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Military Veterans and Radiation Exposure

Radiation exposure is divided into two types: non-ionizing radiation exposure from such things as microwaves and radio waves and ionizing radiation exposure from such things as x-rays and nuclear material. When the military was developing the atomic bomb at Hanford in Washington State they were unaware of the full risks associated with ionizing radiation and many soldiers and civilians were exposed to unsafe levels of radiation poisoning. Even today a full understanding of the negative health effects of ionizing radiation is not fully understood. However, doctors increasingly believe that even small amounts of exposure to ionizing radiation can be harmful to your health and have curtailed many of the routine diagnostic x-rays they give to their patients.

The military in this instance is ahead of civilian medicine and has taken a very proactive attitude towards helping soldiers who have been exposed to ionizing radiation in the line of duty. This includes "Atomic Veterans" as well as other military personnel who have suffered from radiation exposure.

Any disease or death related to radiation exposure while in the military will make a Veteran eligible for disability compensation, health care benefits and survivor’s benefits for the family of a deceased soldier who has died from an illness linked to radiation exposure.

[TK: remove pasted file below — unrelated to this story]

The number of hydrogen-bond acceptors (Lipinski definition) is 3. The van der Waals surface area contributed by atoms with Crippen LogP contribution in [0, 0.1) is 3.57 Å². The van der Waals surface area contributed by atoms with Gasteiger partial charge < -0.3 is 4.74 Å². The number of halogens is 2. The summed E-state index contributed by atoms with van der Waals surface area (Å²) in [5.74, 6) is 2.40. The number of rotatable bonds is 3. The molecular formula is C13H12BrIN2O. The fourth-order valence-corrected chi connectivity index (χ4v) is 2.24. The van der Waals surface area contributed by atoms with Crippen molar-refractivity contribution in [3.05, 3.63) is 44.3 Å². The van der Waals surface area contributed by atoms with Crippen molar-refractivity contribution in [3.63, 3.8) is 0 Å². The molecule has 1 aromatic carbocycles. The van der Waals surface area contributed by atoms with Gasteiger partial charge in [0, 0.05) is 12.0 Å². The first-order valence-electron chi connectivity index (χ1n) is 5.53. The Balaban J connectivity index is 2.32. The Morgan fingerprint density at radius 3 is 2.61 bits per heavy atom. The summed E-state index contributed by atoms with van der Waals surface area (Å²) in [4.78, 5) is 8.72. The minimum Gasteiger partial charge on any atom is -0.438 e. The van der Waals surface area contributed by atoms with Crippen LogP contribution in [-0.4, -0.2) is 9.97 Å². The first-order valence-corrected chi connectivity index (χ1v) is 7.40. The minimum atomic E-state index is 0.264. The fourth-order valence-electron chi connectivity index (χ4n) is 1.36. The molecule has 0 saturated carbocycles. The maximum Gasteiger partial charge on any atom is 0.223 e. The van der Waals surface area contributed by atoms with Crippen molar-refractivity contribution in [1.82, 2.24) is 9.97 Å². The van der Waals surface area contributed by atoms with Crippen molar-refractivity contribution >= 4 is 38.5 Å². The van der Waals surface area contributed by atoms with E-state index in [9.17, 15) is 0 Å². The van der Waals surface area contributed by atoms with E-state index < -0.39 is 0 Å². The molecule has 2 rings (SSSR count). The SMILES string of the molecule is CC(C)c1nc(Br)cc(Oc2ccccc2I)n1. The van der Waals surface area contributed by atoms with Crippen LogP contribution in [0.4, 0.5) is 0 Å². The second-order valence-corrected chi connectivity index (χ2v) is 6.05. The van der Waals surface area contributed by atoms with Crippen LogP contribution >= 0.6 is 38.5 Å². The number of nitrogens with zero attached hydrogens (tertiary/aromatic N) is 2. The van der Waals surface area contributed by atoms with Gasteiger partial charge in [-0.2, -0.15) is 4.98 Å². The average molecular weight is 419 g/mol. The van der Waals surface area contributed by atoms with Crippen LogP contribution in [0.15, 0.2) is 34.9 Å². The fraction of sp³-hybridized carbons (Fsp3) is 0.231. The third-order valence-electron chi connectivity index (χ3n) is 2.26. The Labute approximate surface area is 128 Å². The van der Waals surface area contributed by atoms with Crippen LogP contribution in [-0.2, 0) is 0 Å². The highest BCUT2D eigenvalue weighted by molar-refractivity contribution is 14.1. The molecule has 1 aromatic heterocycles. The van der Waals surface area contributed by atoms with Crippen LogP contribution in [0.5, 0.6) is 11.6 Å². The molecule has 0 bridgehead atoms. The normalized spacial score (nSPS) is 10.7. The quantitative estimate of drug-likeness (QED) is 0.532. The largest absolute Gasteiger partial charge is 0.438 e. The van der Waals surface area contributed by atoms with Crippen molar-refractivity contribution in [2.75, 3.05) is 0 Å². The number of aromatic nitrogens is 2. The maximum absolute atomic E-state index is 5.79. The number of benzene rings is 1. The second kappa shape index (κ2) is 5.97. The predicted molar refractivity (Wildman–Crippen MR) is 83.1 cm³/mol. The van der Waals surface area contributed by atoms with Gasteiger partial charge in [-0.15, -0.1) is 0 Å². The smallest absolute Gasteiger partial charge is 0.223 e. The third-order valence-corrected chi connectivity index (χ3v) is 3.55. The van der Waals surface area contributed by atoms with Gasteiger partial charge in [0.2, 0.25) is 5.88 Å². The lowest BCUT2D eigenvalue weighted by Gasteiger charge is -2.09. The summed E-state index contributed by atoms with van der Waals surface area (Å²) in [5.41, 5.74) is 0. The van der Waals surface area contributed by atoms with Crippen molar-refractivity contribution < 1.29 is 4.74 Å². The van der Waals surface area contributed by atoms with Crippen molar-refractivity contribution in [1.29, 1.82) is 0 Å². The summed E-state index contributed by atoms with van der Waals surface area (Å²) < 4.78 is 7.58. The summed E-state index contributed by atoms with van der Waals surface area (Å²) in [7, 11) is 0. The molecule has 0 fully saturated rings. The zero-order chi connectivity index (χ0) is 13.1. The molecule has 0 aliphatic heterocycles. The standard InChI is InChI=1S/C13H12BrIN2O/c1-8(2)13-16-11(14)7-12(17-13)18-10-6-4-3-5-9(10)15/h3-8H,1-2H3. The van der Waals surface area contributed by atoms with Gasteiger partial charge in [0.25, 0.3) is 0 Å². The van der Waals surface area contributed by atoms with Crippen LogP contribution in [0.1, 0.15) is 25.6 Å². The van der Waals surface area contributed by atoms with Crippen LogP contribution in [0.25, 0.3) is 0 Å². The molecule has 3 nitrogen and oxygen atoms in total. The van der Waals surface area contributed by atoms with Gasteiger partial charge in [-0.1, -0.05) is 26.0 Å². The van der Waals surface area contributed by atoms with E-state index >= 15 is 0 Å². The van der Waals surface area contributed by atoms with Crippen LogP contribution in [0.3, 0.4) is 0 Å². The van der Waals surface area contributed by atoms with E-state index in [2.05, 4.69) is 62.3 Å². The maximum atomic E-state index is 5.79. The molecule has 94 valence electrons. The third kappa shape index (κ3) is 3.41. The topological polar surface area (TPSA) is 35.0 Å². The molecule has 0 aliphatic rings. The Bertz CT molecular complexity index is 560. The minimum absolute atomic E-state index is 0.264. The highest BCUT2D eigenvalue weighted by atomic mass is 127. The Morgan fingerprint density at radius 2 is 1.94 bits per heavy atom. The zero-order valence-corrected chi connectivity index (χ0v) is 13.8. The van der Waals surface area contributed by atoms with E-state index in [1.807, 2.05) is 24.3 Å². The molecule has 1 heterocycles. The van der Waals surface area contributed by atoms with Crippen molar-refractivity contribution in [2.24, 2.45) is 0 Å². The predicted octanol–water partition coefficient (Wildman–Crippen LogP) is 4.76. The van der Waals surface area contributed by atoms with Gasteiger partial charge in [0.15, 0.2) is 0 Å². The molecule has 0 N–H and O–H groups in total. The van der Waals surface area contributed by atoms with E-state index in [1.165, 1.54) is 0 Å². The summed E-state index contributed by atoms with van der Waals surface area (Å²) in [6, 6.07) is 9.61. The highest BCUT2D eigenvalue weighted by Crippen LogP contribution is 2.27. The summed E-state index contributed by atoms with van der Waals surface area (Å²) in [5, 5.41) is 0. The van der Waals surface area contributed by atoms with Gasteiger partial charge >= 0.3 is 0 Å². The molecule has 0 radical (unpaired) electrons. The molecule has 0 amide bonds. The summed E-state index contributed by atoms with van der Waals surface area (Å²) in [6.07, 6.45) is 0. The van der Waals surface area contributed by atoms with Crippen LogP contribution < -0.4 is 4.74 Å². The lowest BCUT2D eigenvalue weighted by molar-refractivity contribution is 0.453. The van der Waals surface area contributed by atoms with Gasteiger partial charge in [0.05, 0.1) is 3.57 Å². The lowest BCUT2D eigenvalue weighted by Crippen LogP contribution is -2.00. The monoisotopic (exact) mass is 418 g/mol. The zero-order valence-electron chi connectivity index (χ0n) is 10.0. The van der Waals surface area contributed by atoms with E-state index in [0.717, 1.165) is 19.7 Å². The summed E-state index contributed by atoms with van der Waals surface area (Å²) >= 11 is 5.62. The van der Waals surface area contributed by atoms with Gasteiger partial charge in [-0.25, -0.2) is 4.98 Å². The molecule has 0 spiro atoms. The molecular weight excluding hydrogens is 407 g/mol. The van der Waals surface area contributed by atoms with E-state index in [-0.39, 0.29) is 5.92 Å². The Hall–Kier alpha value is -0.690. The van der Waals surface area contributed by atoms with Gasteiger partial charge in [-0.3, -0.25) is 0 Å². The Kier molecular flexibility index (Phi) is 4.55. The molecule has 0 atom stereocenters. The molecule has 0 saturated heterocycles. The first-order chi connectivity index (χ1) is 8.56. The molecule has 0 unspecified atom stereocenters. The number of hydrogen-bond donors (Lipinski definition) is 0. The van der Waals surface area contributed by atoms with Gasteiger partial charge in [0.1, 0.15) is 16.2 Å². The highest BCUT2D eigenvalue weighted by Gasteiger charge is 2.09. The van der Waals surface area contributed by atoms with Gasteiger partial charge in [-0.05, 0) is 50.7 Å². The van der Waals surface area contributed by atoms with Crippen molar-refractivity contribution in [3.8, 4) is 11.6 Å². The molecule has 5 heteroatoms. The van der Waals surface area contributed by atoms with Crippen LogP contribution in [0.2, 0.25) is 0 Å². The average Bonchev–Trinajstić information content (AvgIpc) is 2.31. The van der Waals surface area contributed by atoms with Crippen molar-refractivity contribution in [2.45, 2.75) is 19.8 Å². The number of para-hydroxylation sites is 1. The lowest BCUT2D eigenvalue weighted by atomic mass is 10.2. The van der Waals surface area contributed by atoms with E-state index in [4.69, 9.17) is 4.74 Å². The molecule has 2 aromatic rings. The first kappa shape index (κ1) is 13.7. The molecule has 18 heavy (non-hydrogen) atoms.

Any veteran or soldier who has participated in a radiation-risk activity and who develops any of the illnesses commonly associated with ionizing radiation exposure will be eligible to receive care and benefits. The military presumes that the disease is linked to the radiation exposure and the Veteran does not have to prove a connection between the disease and the exposure to radiation.

Radiation risk activities include:

  • "Atomic Veterans" exposed to radiation in activities (including nuclear development and tests) related to the development and deployment of the bombs dropped on Hiroshima and Nagasaki, Japan.
  • Prisoners of War in Japan during World War II
  • Any soldier who participated in nuclear tests conducted between 1945 and 1962
  • Any Veteran who participated in underground testing at Amchitka Island, Alaska before 1974
  • Any Veteran at one of the nuclear plants located in Paducah, Kentucky, in Portsmouth, Ohio or at K25 in Oak Ridge, Tennessee for more than 250 days before 2/1/1992.
  • Military Occupational Exposure to radiation by servicemen who work with nuclear materials in any capacity. These soldiers are routinely tested.
  • Depleted uranium exposure from such things as depleted uranium (DU) bullets
  • Nasopharyngeal (NP, nose and throat) Radiation Treatments

Radiation exposure related diseases recognized by the military include:

  • All types of cancer
  • Brain and central nervous system tumors
  • Non-malignant thyroid disease
  • Parathyroid adenoma
  • Posterior sub-capsular cataracts

Amyotrophic Lateral Sclerosis (ALS) is not associated with radiation exposure but if you are diagnosed with ALS and served longer than 90 days, the military assumes that your ALS is linked to your service and you will be entitled to benefits.

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